Skip to main content

Learning to live a generous life

John Cutts 465acfb1
How many times have you been on a mission trip and the people you’re visiting invite you into their home and give you a wonderful meal that they can’t afford? That kind of generous living never fails to humble me – it’s counter-intuitive. Most poor people tend to hoard what little they have…
By Seth Barnes
John Cutts
How many times have you been on a mission trip and the people
you’re visiting invite you into their home and give you a wonderful meal
that they can’t afford? That kind of generous living never fails to humble me – it’s counter-intuitive. Most poor people tend to hoard what little they have. Giving your time and money away is unnatural behavior.
 
Jesus wanted his disciples to see this and to understand how to live a generous life. His disciples were like we are – thinking of themselves first.
 
He saw the example he needed – a poor old widow. What a contrast with the rich people! Pointing her out, Jesus made an observation that may be true of some of us: “They all gave out of their wealth; but she, out of her poverty, put in everything – all she had to live on.” (Mark 12:41-44)
 
My friend John Cutts works in West Papua with Indian tribes so remote, it takes three days to find them. He wrote me, describing their generosity in the midst of their poverty.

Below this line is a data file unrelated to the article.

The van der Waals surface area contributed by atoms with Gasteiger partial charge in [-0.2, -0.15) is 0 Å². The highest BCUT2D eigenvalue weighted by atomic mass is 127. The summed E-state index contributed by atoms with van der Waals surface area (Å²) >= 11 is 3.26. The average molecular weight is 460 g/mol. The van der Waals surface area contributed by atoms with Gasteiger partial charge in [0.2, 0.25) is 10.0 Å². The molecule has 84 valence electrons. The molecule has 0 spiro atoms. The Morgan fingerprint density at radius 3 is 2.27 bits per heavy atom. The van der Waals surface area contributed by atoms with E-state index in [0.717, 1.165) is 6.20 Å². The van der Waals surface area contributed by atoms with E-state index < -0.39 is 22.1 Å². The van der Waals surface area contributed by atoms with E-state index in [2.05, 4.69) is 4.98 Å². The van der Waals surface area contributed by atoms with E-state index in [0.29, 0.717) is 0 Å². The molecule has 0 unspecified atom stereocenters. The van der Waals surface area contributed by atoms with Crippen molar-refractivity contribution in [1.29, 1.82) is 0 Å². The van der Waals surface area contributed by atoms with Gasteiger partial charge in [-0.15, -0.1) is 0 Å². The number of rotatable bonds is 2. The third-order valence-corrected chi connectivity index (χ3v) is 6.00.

I just arrived in the village of Puluk today, far off the beaten path and home to the Wano tribes people.  The only way in presently is either a two or three day trek or by chopper.  
 
Although they are hungry due to months of rain which impacts their sweet potato gardens, they somehow find the energy to work a bit. I was touched to be given 5 very small cooked sweet potatoes by the pastor when food is so scarce.  I ate 2 of the smallest ones as a gesture to show how grateful I was and then returned the others to him.  After arguing that they were for me, he finally ate the remaining three.  
 
I realized he had given all his food to me, knowing that if I ate them all, he would be hungry.  What humbling generosity I find even in these tough times.  His generosity is a way of life, I discover.
 
He recounts how 8 out of his 11 children have died while he has worked as a pastor, often in remote villages like Puluk, where no medical help is available.  I am struck with how insignificant my “trials” are compared to those faced by these bigger-than-life examples of sacrifice and dedication.
 
Frankly, folks, I have a hard time relating to someone so saintly. I have five children. I can’t imagine losing four of them and continuing to serve God. I’d want to just give up on life; it would just be too much. The Puluk Pastor’s example is like that of the poor old widow – overwhelming generous. He’s learned a secret that Jesus wants to share with you and me.
 
Have you ever been overwhelmed by a poor person’s generosity? How did you feel? How did you respond?

Comments (7)

Leave a Reply

Your email address will not be published. Required fields are marked *

about team